Is your health care provider selling your blood (or anything else) for profit?

I remember when my son was born, I was so curious that I asked to see my placenta. The doctors and nurses refused. They told me it was disposed of. Keep in mind this was minutes after his birth - not hours.

Those of you that know me, know my friend John. John is a red-headed giant. He is also a retired Army officer with a rare blood disease, Alpha One, that is destroying his lungs. He has to have an infusion each Wednesday at a cost of $6000. The disease is rare and the medicine is very expensive. The hospital in his home town calls him each Wednesday morning, to make sure he’s going to be there, before they mix the medicine.

In the process of investigating John’s disease, the doctors found that his body makes too much blood. Isn’t that interesting?

Once a month on his Wednesday infusion day, the hospital removes a pint or two of blood. For a while they were doing this AFTER the infusion. One day, John asked them if it wouldn’t be smarter to remove the blood BEFORE the infusion so it didn’t remove the medicine they had just infused him with. After that, the nurses removed the blood first. No one had thought of that.

One day John asked what the hospital did with his pint or two of blood they removed. Through quite a few questions, he found out the hospital was sending his blood to a specialist in New England – and charging this specialist $500 to “handle the shipping”. $500. Must have been a pretty special shipping container.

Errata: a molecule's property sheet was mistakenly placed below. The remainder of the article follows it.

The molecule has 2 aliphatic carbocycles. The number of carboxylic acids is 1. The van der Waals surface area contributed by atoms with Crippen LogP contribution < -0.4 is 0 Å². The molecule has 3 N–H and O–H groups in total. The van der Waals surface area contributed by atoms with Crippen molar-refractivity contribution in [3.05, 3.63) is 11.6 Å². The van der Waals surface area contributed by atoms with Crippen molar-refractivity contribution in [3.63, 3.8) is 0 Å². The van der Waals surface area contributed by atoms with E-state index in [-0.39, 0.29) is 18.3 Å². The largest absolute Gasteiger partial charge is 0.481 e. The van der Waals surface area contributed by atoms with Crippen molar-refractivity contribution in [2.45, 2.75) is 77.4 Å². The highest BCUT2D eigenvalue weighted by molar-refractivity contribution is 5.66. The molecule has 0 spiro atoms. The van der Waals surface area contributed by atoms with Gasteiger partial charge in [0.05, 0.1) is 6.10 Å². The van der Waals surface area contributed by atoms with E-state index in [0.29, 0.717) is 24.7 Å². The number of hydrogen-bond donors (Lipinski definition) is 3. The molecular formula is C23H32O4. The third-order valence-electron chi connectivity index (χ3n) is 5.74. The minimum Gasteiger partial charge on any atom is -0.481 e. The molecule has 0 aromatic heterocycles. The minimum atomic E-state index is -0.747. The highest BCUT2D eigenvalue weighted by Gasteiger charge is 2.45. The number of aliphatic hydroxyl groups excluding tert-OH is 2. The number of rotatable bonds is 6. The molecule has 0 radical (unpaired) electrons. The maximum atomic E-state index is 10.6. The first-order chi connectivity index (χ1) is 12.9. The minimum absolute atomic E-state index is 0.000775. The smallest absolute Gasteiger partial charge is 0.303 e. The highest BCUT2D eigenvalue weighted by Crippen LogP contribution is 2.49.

John was surprised they hadn’t asked him for his permission. Wasn’t it his blood after all? It turns out that since they were supposed to be burning it with all the other bio-hazards, it was considered trash and they could do what they wanted with it – until John asked what they were doing with it. He asked them to stop sending/selling his blood to the specialist in New England.

Some of you may think that in the name of science he should continue sending his blood. Some scientific breakthrough may occur that could save others with this same rare disease. I would more strongly agree – if the hospital had simply asked John’s permission. The blood was and is John’s very personal property – not the hospital’s. His permission should have been granted before anything was done with his blood – let alone selling it for a profit.

After hearing this, I wonder what happened to my son’s placenta. Was it sold for research? Was it truly destroyed? The curious reaction from the doctors and nurses led me to believe that it wasn’t simply destroyed.

It’s important to ask questions – and find truthful answers. The business of medicine is changing and it needs to change.